§ 26. Mr. Christopher Price
asked the Attorney-General whether any prosecutions have yet been brought as a result of the renewed Operation Countryman investigation.
§ Mr. Price
Can the Attorney-General tell us what usefulness he attaches to "supergrasses" in investigations of this nature? Has the Attorney-General noticed that when "supergrasses" are discovered by the regional crime squad they tend to produce information that is useful to Operation Countryman, but when they are discovered by the Metropolitan Police they tend to be individuals who bring allegations against others, who sometimes become hostile witnesses later? Finally, can the Attorney-General inform the House when we can expect a decision on whether prosecutions will take place in the six to eight investigations mentioned by Sir Peter Matthews in his evidence to the Home Office Select Committee?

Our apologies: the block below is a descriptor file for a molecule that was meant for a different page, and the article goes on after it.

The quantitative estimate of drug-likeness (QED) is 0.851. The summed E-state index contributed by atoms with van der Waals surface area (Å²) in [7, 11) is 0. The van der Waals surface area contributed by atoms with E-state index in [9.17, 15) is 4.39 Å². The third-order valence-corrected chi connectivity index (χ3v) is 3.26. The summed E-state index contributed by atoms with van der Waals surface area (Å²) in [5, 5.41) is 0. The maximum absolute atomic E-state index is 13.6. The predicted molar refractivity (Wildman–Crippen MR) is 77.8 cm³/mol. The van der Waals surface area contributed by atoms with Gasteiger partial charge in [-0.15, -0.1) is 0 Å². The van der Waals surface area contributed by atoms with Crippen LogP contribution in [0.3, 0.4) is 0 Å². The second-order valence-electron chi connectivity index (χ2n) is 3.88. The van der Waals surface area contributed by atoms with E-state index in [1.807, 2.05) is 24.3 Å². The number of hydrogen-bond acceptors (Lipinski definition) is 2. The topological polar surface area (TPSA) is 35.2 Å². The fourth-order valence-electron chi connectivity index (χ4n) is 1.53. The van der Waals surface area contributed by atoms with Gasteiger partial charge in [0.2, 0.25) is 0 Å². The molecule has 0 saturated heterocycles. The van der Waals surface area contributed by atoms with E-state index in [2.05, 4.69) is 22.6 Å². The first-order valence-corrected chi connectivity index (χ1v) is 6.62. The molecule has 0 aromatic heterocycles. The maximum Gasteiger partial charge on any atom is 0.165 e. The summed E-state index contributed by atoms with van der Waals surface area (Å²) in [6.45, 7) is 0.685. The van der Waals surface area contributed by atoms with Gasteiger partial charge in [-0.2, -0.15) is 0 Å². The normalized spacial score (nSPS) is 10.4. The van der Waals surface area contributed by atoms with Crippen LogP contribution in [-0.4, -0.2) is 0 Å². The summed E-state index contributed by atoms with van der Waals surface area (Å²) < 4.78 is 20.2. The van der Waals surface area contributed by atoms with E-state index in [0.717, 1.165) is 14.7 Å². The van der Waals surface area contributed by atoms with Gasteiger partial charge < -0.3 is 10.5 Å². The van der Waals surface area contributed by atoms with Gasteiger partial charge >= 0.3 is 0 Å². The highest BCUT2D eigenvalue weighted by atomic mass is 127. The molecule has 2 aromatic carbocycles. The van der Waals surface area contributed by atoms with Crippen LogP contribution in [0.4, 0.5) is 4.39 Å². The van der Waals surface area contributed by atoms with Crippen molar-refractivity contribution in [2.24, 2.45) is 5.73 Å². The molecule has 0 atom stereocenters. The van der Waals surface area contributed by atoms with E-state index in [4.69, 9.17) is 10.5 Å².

§ The Attorney-General
On the hon. Gentleman's last point, the evidence that was reported in the press today was given in March to the Select Committee. There are no 606 further matters before the Director of Public Prosecutions other than the current ones arising from the Countryman investigations. As regards "supergrasses", there is at least one case of which I know where a "supergrass" may be a witness. It is, therefore, better that I do not comment on what he says or on how good or bad "supergrasses" may be.